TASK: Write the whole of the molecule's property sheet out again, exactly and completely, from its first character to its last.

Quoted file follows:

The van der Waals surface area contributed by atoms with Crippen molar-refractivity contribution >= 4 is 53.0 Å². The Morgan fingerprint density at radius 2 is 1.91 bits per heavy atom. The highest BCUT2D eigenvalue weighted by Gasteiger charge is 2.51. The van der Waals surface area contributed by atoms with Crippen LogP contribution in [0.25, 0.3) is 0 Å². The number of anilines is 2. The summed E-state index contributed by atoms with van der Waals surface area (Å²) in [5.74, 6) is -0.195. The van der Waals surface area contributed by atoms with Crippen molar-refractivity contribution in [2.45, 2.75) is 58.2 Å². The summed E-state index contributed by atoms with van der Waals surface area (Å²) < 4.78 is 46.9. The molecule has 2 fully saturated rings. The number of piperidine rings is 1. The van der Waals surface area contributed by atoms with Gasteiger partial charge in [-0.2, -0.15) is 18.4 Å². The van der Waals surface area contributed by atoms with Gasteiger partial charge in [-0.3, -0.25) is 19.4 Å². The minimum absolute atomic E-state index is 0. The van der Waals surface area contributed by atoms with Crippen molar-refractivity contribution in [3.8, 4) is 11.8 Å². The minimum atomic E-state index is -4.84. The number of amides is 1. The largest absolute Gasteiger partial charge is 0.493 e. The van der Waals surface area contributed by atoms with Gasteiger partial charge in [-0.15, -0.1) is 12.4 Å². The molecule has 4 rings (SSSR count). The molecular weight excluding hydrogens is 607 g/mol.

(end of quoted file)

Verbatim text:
The van der Waals surface area contributed by atoms with Crippen molar-refractivity contribution >= 4 is 53.0 Å². The Morgan fingerprint density at radius 2 is 1.91 bits per heavy atom. The highest BCUT2D eigenvalue weighted by Gasteiger charge is 2.51. The van der Waals surface area contributed by atoms with Crippen LogP contribution in [0.25, 0.3) is 0 Å². The number of anilines is 2. The summed E-state index contributed by atoms with van der Waals surface area (Å²) in [5.74, 6) is -0.195. The van der Waals surface area contributed by atoms with Crippen molar-refractivity contribution in [2.45, 2.75) is 58.2 Å². The summed E-state index contributed by atoms with van der Waals surface area (Å²) < 4.78 is 46.9. The molecule has 2 fully saturated rings. The number of piperidine rings is 1. The van der Waals surface area contributed by atoms with Gasteiger partial charge in [-0.2, -0.15) is 18.4 Å². The van der Waals surface area contributed by atoms with Gasteiger partial charge in [-0.3, -0.25) is 19.4 Å². The minimum absolute atomic E-state index is 0. The van der Waals surface area contributed by atoms with Crippen molar-refractivity contribution in [3.8, 4) is 11.8 Å². The minimum atomic E-state index is -4.84. The number of amides is 1. The largest absolute Gasteiger partial charge is 0.493 e. The van der Waals surface area contributed by atoms with Gasteiger partial charge in [-0.15, -0.1) is 12.4 Å². The molecule has 4 rings (SSSR count). The molecular weight excluding hydrogens is 607 g/mol.